Students help others with taxes

MAGGIE PETERS

Hang on for a minute...we're trying to find some more stories you might like.


Email This Story






In six months, UI senior Evan Malcom will put his accounting degree to use as a corporate accountant at Grant Thornton LLP in Kansas City.

He got a head start in his field thanks to the Volunteer Income Tax Assistance program, started by Beta Alpha Psi, the UI’s accounting fraternity.

The program — run by IRS-certified UI students trained in Iowa and federal tax law — offers free tax assistance to any Johnson County resident who earned less than $42,000 in 2008.

“Everyone involved is getting the opportunity to take the knowledge we’ve learned in class and put it to use in a real way, with real people,” said Malcom, Beta Alpha Psi’s vice president for the program.

Though it began as a program for Beta Alpha Psi members approximately 20 years ago, the tax program has expanded to include all accounting majors in the UI Tippie College of Business and law students in the UI College of Law, said faculty adviser Joyce Berg.

In 2006, the tax program teamed up with Johnson County as a part of the outreach program “You Earned it, Now Claim it,” she said.

“It’s the perfect partnership,” she said. “We have the trained students, and they have the taxpayers.”

Berg estimated the program will help file over 1,000 tax returns this year.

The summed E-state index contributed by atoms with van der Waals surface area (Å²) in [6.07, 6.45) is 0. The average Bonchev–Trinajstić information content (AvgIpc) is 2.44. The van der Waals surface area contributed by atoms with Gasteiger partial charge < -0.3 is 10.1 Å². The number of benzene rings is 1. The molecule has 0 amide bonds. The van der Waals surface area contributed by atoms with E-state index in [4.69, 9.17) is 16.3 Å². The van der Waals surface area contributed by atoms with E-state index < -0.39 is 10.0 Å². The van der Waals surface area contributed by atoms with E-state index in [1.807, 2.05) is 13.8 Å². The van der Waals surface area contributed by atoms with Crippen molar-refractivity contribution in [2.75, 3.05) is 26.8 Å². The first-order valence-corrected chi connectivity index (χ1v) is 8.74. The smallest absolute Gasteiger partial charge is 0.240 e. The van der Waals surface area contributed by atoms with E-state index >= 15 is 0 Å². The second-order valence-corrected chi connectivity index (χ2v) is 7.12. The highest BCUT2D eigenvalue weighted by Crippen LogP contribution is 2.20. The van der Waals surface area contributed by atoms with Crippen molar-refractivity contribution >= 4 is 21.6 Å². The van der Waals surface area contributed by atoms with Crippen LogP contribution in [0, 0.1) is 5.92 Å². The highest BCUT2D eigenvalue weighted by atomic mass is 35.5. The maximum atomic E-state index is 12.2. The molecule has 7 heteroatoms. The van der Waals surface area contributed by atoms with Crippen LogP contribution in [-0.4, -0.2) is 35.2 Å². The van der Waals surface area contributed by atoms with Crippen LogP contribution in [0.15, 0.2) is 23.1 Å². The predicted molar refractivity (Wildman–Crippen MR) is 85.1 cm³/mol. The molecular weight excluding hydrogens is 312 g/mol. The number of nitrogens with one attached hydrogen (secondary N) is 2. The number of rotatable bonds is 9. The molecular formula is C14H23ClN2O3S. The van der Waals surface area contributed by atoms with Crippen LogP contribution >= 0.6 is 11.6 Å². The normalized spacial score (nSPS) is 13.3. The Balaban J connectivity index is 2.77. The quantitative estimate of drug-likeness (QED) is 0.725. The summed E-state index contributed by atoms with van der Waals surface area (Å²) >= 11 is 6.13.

Malcom, 22, said he thinks the increase in users this year is due to the state of the economy.

“People now more than ever need their tax refunds, and they are demanding them,” he said.

This was the first year program organizers offered student volunteers certification classes through the program, which made joining it much easier, Berg said.

“Getting the certification on their own was really tough,” she said. “They really seemed to appreciate the preparation courses provided this year, and the quality of the tax returns are better than ever.”

And the volunteers appreciate the experience the program has offered.

UI junior and volunteer Max Anderson, 21, said this was the first time he was able to get a true sense of the tax process outside of class, which is why he decided to join the program.

“The greatest benefit to the students in my perspective is that the accounting and law students are both going into fields in which they have to explain something very complex in a way that another person can understand it,” Berg said. “They are getting experience explaining these complex ideas to people who don’t share their area of expertise.”